However, I saw the iPad as a way to simply reduce the friction of going back through my notes. As James Clear says in Atomic Habits, this is the most important step to encourage a specific behavior.

I also wanted a device that would be able to run fore flight, which pushed me towards the iPad as opposed to the Thinkpad.

I didn’t want a laptop replacement, not at all. I do a lot of multitasking with an absurdly large amount of chrome tabs open researching multiple topics, having multiple desktops spread across multiple days of work and thoughts on different topics; for this I have a Thinkpad with 20 GB of RAM which suffices just fine.

Because I had this laptop already, I was much more willing to get an iPad as a secondary device for school.

What I didn’t realize about the iPad was that the limitations in multitasking actually proved to be a positive.

Using the keyboard case that Apple sells actually slows down my typing rate compared to the Thinkpad keyboard. However, the actual amount that I can write at a time has drastically increased. For me, I think it can be attributed to the terrible multitasking system on the iPad that actually forces me to focus.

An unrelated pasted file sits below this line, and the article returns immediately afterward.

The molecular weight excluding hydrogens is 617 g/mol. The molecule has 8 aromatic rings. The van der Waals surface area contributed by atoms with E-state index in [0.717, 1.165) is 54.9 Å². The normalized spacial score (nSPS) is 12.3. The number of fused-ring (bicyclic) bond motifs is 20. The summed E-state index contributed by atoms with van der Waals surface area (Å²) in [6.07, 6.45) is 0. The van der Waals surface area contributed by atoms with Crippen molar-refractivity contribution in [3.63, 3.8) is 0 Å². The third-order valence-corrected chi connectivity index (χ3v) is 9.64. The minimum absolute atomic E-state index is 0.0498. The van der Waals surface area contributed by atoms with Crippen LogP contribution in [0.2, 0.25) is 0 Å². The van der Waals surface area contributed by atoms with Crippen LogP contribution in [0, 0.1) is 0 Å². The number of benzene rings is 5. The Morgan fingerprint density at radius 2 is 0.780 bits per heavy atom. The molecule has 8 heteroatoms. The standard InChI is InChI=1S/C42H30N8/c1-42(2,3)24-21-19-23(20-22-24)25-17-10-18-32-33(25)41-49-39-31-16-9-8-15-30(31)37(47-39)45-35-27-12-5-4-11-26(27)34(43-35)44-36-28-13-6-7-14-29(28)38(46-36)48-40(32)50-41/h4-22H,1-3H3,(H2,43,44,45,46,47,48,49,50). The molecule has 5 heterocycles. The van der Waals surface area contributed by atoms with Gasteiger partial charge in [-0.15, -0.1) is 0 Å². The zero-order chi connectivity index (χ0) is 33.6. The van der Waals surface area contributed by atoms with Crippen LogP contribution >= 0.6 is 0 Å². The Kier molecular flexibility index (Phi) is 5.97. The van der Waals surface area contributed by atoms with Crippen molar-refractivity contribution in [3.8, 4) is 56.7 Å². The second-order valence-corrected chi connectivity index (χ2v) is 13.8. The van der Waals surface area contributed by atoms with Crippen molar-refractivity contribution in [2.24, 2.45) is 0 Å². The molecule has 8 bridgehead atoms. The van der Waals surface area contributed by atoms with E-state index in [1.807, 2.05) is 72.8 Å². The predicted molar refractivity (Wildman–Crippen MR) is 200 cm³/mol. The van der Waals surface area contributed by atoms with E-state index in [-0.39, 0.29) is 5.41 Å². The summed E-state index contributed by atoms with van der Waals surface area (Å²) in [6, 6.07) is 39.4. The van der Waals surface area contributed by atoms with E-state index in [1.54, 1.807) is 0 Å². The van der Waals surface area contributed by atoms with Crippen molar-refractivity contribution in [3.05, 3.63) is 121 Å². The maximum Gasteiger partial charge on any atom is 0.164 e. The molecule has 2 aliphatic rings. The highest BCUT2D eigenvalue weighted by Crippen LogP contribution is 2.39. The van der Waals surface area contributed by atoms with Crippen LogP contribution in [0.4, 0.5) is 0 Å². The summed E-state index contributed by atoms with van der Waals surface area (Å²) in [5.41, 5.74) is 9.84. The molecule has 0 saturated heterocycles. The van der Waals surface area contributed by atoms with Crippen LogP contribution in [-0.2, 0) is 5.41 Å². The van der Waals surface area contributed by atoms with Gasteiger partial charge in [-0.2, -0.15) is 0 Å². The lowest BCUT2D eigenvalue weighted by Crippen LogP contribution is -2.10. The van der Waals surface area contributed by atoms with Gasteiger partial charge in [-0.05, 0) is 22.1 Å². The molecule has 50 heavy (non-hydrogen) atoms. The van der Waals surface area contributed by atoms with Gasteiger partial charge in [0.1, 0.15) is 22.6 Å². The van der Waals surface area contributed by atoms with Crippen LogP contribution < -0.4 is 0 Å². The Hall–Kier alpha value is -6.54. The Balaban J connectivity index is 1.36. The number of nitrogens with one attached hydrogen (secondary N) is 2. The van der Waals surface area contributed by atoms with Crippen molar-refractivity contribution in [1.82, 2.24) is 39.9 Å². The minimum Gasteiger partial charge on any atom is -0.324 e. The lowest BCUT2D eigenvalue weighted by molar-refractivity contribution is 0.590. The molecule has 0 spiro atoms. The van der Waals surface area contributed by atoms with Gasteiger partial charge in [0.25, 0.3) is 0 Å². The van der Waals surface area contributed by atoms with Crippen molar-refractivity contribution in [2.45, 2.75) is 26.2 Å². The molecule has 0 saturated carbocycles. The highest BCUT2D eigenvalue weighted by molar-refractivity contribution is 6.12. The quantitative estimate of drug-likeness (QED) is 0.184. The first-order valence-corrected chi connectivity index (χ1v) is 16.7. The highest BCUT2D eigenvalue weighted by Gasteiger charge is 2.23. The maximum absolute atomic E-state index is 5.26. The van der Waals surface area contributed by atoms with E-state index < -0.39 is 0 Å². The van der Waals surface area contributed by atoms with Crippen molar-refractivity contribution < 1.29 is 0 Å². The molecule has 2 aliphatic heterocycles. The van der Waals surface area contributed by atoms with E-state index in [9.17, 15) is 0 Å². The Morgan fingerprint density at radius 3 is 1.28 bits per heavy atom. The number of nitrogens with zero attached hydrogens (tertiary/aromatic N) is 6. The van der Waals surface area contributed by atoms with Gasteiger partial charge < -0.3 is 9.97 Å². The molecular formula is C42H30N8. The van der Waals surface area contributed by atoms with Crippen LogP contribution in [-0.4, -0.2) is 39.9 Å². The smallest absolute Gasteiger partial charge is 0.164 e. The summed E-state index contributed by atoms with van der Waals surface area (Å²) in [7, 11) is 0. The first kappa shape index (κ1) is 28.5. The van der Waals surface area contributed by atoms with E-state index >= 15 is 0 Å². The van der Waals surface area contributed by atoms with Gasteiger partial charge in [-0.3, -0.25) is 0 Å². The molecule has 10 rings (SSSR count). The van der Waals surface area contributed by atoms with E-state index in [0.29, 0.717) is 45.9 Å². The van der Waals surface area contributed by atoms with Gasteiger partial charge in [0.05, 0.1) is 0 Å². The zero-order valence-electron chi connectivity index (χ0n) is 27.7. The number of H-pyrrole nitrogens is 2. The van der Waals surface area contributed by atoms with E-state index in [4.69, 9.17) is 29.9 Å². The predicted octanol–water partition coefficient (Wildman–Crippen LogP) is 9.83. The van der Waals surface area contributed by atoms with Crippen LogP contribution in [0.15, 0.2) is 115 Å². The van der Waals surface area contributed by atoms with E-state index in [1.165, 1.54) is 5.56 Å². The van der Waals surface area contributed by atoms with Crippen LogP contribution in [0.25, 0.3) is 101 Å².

At the end of the day, my justification for getting the iPad was quite simple — it makes doing the things that I already do easier. In particular, whenever I take notes I always use a pencil and paper. There’s a lot of evidence that shows improved understanding and retention when physically writing with you hand. However, the downside of this method as study revision when exam time come up. I almost never am able to go through my notes in an effective and timely manner, and this makes me put off studying until the last minute.

If you find yourself in a similar situation, then I think it is absolutely worth it. Moreover, I use the iPad extensively while flying. For these particular use cases, I feel that it is the perfect secondary device.

While of course I yearn for the iPad to run full blown macOS, and even more so now with the introduction of the M1 chip in the iPad, I do think that the specific limitations actually lend themselves extremely well to using the iPad in a very specific manner—it’s not meant to be a laptop replacement, but rather an augmentation—a secondary device where you need to focus on a specific task at a time. For this purpose the iPad is almost perfectly executed, especially with the new features for power users.